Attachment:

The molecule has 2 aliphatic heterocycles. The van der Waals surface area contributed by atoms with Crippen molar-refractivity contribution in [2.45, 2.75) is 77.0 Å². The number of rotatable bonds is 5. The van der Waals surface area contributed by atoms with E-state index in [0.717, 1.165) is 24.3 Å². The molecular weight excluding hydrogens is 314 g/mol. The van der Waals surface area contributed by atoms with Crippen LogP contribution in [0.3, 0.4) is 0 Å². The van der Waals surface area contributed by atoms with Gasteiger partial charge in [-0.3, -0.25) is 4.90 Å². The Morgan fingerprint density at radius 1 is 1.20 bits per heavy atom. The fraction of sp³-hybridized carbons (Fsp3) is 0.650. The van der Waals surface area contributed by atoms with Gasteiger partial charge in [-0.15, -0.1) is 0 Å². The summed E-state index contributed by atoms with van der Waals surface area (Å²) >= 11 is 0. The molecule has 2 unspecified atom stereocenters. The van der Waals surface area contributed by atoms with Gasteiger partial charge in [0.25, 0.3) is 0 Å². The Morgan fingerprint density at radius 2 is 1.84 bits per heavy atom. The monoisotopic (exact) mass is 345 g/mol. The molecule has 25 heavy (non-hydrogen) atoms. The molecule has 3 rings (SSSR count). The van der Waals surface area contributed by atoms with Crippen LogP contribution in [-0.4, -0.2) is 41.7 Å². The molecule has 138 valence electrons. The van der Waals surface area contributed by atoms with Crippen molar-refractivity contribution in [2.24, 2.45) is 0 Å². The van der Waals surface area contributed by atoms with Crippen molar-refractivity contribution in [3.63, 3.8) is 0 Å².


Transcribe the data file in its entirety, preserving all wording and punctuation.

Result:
The molecule has 2 aliphatic heterocycles. The van der Waals surface area contributed by atoms with Crippen molar-refractivity contribution in [2.45, 2.75) is 77.0 Å². The number of rotatable bonds is 5. The van der Waals surface area contributed by atoms with E-state index in [0.717, 1.165) is 24.3 Å². The molecular weight excluding hydrogens is 314 g/mol. The van der Waals surface area contributed by atoms with Crippen LogP contribution in [0.3, 0.4) is 0 Å². The van der Waals surface area contributed by atoms with Gasteiger partial charge in [-0.3, -0.25) is 4.90 Å². The Morgan fingerprint density at radius 1 is 1.20 bits per heavy atom. The fraction of sp³-hybridized carbons (Fsp3) is 0.650. The van der Waals surface area contributed by atoms with Gasteiger partial charge in [-0.15, -0.1) is 0 Å². The summed E-state index contributed by atoms with van der Waals surface area (Å²) >= 11 is 0. The molecule has 2 unspecified atom stereocenters. The van der Waals surface area contributed by atoms with Gasteiger partial charge in [0.25, 0.3) is 0 Å². The Morgan fingerprint density at radius 2 is 1.84 bits per heavy atom. The monoisotopic (exact) mass is 345 g/mol. The molecule has 25 heavy (non-hydrogen) atoms. The molecule has 3 rings (SSSR count). The van der Waals surface area contributed by atoms with Crippen LogP contribution in [-0.4, -0.2) is 41.7 Å². The molecule has 138 valence electrons. The van der Waals surface area contributed by atoms with Crippen molar-refractivity contribution in [2.24, 2.45) is 0 Å². The van der Waals surface area contributed by atoms with Crippen molar-refractivity contribution in [3.63, 3.8) is 0 Å².